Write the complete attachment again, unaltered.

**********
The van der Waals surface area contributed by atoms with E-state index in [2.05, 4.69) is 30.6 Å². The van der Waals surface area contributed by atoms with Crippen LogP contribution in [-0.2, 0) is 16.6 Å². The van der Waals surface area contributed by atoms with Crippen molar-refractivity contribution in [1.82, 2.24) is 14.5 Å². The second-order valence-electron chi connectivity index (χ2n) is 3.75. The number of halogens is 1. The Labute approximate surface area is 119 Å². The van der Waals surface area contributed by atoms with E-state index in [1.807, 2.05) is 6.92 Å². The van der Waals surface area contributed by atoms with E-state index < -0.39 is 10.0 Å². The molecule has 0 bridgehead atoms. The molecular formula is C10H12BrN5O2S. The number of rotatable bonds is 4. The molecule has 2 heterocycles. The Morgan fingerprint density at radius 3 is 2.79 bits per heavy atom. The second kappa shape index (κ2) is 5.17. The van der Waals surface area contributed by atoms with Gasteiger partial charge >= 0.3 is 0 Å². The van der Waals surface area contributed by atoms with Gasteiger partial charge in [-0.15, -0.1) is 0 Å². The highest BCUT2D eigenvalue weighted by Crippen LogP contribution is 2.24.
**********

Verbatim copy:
The van der Waals surface area contributed by atoms with E-state index in [2.05, 4.69) is 30.6 Å². The van der Waals surface area contributed by atoms with Crippen LogP contribution in [-0.2, 0) is 16.6 Å². The van der Waals surface area contributed by atoms with Crippen molar-refractivity contribution in [1.82, 2.24) is 14.5 Å². The second-order valence-electron chi connectivity index (χ2n) is 3.75. The number of halogens is 1. The Labute approximate surface area is 119 Å². The van der Waals surface area contributed by atoms with E-state index in [1.807, 2.05) is 6.92 Å². The van der Waals surface area contributed by atoms with E-state index < -0.39 is 10.0 Å². The molecule has 0 bridgehead atoms. The molecular formula is C10H12BrN5O2S. The number of rotatable bonds is 4. The molecule has 2 heterocycles. The Morgan fingerprint density at radius 3 is 2.79 bits per heavy atom. The second kappa shape index (κ2) is 5.17. The van der Waals surface area contributed by atoms with Gasteiger partial charge >= 0.3 is 0 Å². The van der Waals surface area contributed by atoms with Gasteiger partial charge in [-0.15, -0.1) is 0 Å². The highest BCUT2D eigenvalue weighted by Crippen LogP contribution is 2.24.